Other Hollywood films have entertained similar themes. Larry Clark’s controversial 1995 Kids is the most obvious, whereby underage actors engage in sexual activities, of which were so graphic that British censors had to remove them for UK release to avoid breaking child pornography laws. A similar fate befell the classic Blaxploitation film Sweet Sweetback’s Baadasssss Song, whereby a scene involving a 13-year-old actor miming sex had to be removed. Meanwhile, 2017’s Call Me By Your Name received much criticism from many conservative voices, like Rebel Media‘s Ben Davies and actor James Woods, for its depiction of a supposedly paedophilic relationship between a 17-year-old student and his 24-year-old teacher.
Others meanwhile are more innocuous, like the sexual jokes aimed at babies in 2009’s The Hangover for example. Other comedies made light of child sex, like 1994’s Milk Money, which centred on children wanting to see a prostitute naked, and 2001’s Freddy Got Fingered. In a film filled with various notorious scenes, perhaps the most disturbing was that of one taking place in the Institute of Sexually Molested Children, whereby such victims were in the hospital watching the 1974 classic horror film The Texas Chainsaw Massacre. Words fail me at this point. International films are arguably worse however, with films like Wim Wenders’ Alice In The Cities and Catherine Breillat’s Fat Girl also entertain themes of child sex and rape – the latter being cut by British censors for video release because of it. Breillat would later defend Harvey Weinstein’s predatory behaviour to add to the matter.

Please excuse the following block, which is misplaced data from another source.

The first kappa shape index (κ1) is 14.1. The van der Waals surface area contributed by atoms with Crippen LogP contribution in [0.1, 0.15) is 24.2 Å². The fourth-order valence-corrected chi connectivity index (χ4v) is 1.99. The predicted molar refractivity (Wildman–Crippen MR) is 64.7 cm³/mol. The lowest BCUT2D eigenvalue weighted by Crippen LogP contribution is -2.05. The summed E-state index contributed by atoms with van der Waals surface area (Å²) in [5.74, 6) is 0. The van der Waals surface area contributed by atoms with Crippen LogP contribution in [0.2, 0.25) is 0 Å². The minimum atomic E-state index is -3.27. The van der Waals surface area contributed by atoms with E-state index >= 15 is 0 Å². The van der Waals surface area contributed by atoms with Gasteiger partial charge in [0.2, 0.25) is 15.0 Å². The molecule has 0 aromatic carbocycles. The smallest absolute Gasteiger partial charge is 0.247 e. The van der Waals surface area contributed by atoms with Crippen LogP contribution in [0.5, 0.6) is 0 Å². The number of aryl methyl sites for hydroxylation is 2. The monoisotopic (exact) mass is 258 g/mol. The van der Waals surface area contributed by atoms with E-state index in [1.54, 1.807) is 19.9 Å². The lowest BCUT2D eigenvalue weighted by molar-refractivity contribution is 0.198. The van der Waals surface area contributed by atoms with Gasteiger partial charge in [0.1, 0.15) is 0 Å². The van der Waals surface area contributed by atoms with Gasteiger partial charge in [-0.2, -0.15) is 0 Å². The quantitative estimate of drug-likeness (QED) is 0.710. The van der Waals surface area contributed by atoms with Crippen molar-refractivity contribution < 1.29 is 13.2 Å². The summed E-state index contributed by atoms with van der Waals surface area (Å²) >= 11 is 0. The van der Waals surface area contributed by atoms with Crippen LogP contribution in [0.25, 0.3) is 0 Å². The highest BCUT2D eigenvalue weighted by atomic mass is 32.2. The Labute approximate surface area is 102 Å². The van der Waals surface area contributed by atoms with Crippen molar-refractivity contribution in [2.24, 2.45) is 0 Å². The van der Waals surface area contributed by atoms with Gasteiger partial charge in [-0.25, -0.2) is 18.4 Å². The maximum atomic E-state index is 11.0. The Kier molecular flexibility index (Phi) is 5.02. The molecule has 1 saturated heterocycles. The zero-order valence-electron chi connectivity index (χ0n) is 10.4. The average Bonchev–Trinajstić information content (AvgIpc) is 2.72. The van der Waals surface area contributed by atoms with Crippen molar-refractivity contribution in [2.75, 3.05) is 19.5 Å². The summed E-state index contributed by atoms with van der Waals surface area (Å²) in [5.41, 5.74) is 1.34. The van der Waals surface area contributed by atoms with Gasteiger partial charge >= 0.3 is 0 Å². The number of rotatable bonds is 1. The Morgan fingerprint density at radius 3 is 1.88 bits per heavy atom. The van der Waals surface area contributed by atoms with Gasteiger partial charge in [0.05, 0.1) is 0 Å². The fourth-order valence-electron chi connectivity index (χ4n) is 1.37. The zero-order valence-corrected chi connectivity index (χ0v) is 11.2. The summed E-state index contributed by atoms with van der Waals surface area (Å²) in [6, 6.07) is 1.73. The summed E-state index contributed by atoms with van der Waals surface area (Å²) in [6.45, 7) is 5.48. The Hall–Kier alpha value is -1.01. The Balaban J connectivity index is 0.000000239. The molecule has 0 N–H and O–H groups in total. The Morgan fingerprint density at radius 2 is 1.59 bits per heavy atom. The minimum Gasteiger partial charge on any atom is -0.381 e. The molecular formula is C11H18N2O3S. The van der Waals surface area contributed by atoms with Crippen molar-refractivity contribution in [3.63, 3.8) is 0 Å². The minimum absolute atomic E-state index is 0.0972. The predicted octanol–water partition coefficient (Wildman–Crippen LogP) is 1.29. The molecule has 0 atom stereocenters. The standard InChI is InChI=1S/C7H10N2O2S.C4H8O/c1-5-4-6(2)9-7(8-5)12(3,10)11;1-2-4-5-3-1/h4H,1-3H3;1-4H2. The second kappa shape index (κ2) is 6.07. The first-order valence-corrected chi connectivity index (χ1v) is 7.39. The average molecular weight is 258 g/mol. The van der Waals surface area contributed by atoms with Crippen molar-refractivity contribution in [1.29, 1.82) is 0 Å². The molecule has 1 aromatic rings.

But even these films have nothing on the worst of the bunch, 1997’s Lolita. Adapted from the extremely controversial 1955 Vladimir Nabokov novel, the main conceit of both versions is the same; a man called Humbert Humbert who lusts after an underage girl. In the film version, the film takes a surprising morally ambiguous tone to his actions, despite how objectionable they are. These actions include stalking her, seducing her and then keeping her as under a guardian role after her mother is killed. To make matters worse, the 1997 version takes a very serious tone, unlike the earlier 1962 adaptation by Stanley Kubrick, which was much more blackly comic in nature. The fact that the film is so overly serious, all the while taking a laissez-faire and neutral stance on his behaviour makes an extremely disturbing watch, that while possibly well-intentioned, becomes a wicked advert for paedophilia in the wrong hands.